Author: Gayan

An RHCE, 'Linux' user with 14+ years of experience. Extreme lover of Linux and FOSS. He is passionate to test every Linux distribution & compare with the previous release to write in-depth articles to help the FOSS community.

As promised in my earlier Ubuntu 16.10 review, I have come up with an Ubuntu 16.10 flavors comparison as well, although, I was planning on coming up with this comparison much sooner (but hey, it’s here!) Unlike in my Ubuntu 16.04 LTS flavors comparison which only included two main Ubuntu flavors (Ubuntu GNOME & Kubuntu), this time, I’ve also added Xubuntu 16.10 to the comparison because it was requested by a couple of my readers. The ISO disc image sizes are as follows: Ubuntu 16.10 (1.6 GB), Ubuntu GNOME 16.10 (1.5 GB), Kubuntu 16.10 (1.6 GB) & Xubuntu 16.10 (1.3 GB). And also,…

Read More

After the previous 16.04 Long Term Release, Ubuntu has rolled out its latest ‘short term’ (my own naming convention for the non-LTS releases) version 16.10. Mainly, the ‘short term’ releases are only supported for 9 months and usually include software applications with their recent updates. When you release a new version of your operating system within every 6 months, usually there isn’t a lot of room for adding major changes. And that is the case with many GNU/Linux distributions these days, and Ubuntu 16.10 release is no exception. Since Unity is based on the user application set provided by GNOME desktop environment, according…

Read More

Linux Mint is one of the most popular (GNU/Linux) operating systems around, and according to Distrowatch.com’s popularity ranking factor, for many years now Linux Mint has been on the top 3 most popular distributions (now it’s actually the number one!, surpassing Debian and Ubuntu. By the way, Fedora’s ranking is sinking fast, no surprise there though. Fedora is just a distribution for the coding elite of the GNU/Linux world and not for the average user, there I said it!). And there’s a good and a sensible reason for it (in my opinion anyway). The reason is, with Linux Mint there is a sense…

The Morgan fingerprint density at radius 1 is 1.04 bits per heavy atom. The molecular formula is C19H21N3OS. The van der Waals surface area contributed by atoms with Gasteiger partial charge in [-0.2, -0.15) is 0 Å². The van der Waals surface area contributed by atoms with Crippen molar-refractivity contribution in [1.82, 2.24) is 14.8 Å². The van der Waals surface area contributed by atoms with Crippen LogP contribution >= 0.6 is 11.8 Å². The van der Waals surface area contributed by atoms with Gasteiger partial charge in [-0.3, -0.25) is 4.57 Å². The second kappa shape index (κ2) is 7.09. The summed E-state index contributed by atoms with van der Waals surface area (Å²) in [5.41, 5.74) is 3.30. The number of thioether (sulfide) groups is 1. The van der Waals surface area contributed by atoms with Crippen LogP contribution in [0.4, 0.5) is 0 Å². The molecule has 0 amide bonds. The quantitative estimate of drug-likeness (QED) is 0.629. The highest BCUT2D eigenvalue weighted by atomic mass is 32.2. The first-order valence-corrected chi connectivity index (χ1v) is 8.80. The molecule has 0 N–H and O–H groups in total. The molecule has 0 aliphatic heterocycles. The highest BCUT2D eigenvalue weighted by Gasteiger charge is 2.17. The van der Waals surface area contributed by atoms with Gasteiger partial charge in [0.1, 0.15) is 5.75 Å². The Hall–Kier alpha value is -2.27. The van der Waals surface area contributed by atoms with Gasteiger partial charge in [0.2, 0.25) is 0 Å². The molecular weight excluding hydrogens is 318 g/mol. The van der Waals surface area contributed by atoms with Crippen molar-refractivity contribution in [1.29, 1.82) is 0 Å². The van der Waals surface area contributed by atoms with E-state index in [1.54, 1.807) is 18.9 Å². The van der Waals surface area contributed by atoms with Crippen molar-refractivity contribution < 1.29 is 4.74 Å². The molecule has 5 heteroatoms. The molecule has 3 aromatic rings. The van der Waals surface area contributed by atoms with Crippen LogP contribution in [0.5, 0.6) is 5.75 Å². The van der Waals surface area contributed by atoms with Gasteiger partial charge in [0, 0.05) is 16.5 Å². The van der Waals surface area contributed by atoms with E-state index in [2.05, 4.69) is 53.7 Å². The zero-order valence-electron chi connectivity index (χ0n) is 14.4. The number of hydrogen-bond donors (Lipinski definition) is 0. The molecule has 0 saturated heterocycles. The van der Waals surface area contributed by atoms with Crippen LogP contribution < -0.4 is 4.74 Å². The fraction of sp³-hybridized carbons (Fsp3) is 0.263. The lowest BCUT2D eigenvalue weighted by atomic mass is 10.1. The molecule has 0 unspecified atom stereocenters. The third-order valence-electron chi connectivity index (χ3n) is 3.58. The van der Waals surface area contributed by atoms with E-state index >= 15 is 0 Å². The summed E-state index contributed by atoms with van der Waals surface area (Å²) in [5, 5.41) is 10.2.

Read More

Motion interpolation is a technique that can be used to increase the frame-rate (up to 60 frames per second, which roughly equals doubled frame rate for most video files) of a video file. Now what’s in it for the end-user? Simple, without having to re-encode, edit or make any changes to the video file, the end-user will see a much more fluid & smooth video playback, and fluid in the sense that the motions in the video file are being more closer to what we see in the world everyday through our eyes. It’s quite impressive actually! The best way to…

Read More

After reviewing Ubuntu 15.10 a few months ago, I came up with an Ubuntu (15.10) flavor comparison as well. So after reviewing Ubuntu 16.04 LTS, and especially since this is a LTS (Long Term Support) release, I decided to come up with yet another Ubuntu 16.04 LTS flavors comparison that involves Ubuntu, Kubuntu and Ubuntu GNOME because they come with the 3 main desktop environments of GNU/Linux: Unity, KDE Plasma and GNOME. But just like the previous one of its kind, this too will be based on the performance aspect and the stability of the each operating system, and I won’t talk about…

Read More

Ubuntu 16.04 is the 6th Long Term Support (LTS) release of Ubuntu. In a certain sense, the LTS release is the flagship version of Ubuntu that sees a new release in every 2 years, and each release is backed by 5 years of support, opposed to the 9 month support of the normal Ubuntu release that sees a new face in every 6 months. In simple terms, the LTS pledges more stability at the cost of not having the most up-to-date versions of the software packages it comes with. When Ubuntu 16.04 LTS was first released, I immediately downloaded it and installed it on the partition…